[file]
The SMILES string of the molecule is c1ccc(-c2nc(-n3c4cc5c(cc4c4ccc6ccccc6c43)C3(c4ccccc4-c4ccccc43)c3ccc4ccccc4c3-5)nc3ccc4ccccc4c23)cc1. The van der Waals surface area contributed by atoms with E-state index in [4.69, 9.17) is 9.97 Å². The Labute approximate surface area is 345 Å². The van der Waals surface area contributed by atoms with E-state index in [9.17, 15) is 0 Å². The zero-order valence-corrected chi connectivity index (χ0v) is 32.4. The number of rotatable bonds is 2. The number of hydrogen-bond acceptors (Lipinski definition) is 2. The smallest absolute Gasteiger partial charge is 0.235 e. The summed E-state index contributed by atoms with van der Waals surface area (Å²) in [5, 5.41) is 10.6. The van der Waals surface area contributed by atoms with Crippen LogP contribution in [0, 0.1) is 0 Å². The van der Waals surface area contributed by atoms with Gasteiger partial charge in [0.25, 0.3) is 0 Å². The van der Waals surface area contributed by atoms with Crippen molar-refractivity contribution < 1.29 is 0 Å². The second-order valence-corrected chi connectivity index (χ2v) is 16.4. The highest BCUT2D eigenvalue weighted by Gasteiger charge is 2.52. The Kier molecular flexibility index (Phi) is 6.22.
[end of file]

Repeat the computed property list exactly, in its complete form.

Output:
The SMILES string of the molecule is c1ccc(-c2nc(-n3c4cc5c(cc4c4ccc6ccccc6c43)C3(c4ccccc4-c4ccccc43)c3ccc4ccccc4c3-5)nc3ccc4ccccc4c23)cc1. The van der Waals surface area contributed by atoms with E-state index in [4.69, 9.17) is 9.97 Å². The Labute approximate surface area is 345 Å². The van der Waals surface area contributed by atoms with E-state index in [9.17, 15) is 0 Å². The zero-order valence-corrected chi connectivity index (χ0v) is 32.4. The number of rotatable bonds is 2. The number of hydrogen-bond acceptors (Lipinski definition) is 2. The smallest absolute Gasteiger partial charge is 0.235 e. The summed E-state index contributed by atoms with van der Waals surface area (Å²) in [5, 5.41) is 10.6. The van der Waals surface area contributed by atoms with Crippen LogP contribution in [0, 0.1) is 0 Å². The van der Waals surface area contributed by atoms with Gasteiger partial charge in [0.25, 0.3) is 0 Å². The van der Waals surface area contributed by atoms with Crippen molar-refractivity contribution < 1.29 is 0 Å². The second-order valence-corrected chi connectivity index (χ2v) is 16.4. The highest BCUT2D eigenvalue weighted by Gasteiger charge is 2.52. The Kier molecular flexibility index (Phi) is 6.22.